RNA interference (RNAi) has steadily advanced the promise of using gene silencing to block the spread of viruses or even cancer. Now the technique has proven effective in humans for the first time as a nasal spray which shuts down a common respiratory virus, New Scientist reports.
MIT scientists say they've found a new way to silence disease-causing genes in specific tissues using RNA interference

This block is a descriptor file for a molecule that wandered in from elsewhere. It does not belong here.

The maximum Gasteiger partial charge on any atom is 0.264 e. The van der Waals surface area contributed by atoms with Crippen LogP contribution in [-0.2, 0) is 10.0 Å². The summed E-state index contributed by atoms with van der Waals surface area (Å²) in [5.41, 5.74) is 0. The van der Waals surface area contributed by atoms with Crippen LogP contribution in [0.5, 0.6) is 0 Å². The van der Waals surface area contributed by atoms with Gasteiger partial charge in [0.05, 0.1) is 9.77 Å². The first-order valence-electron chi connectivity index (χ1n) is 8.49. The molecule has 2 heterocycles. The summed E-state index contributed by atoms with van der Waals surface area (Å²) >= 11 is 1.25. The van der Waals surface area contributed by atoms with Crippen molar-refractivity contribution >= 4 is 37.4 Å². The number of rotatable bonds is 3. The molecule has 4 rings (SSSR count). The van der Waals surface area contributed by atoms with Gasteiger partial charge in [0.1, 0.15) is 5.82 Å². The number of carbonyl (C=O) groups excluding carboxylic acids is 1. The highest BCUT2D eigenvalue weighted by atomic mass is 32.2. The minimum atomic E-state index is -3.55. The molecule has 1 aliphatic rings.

By Gregory MonePosted 04.28.2008 at 12:55 pm 10 Comments
For years scientists have been touting a disease-fighting technique called RNA interference. The idea behind it is pretty simple: By piggybacking on the body's own system for silencing genes, researchers think they could stop troublesome proteins from being produced, and, as a result, halt the damage those proteins cause. The trick, though, is that scientists have had a hard time figuring out how to make RNAi, as it's known, work on specific tissues.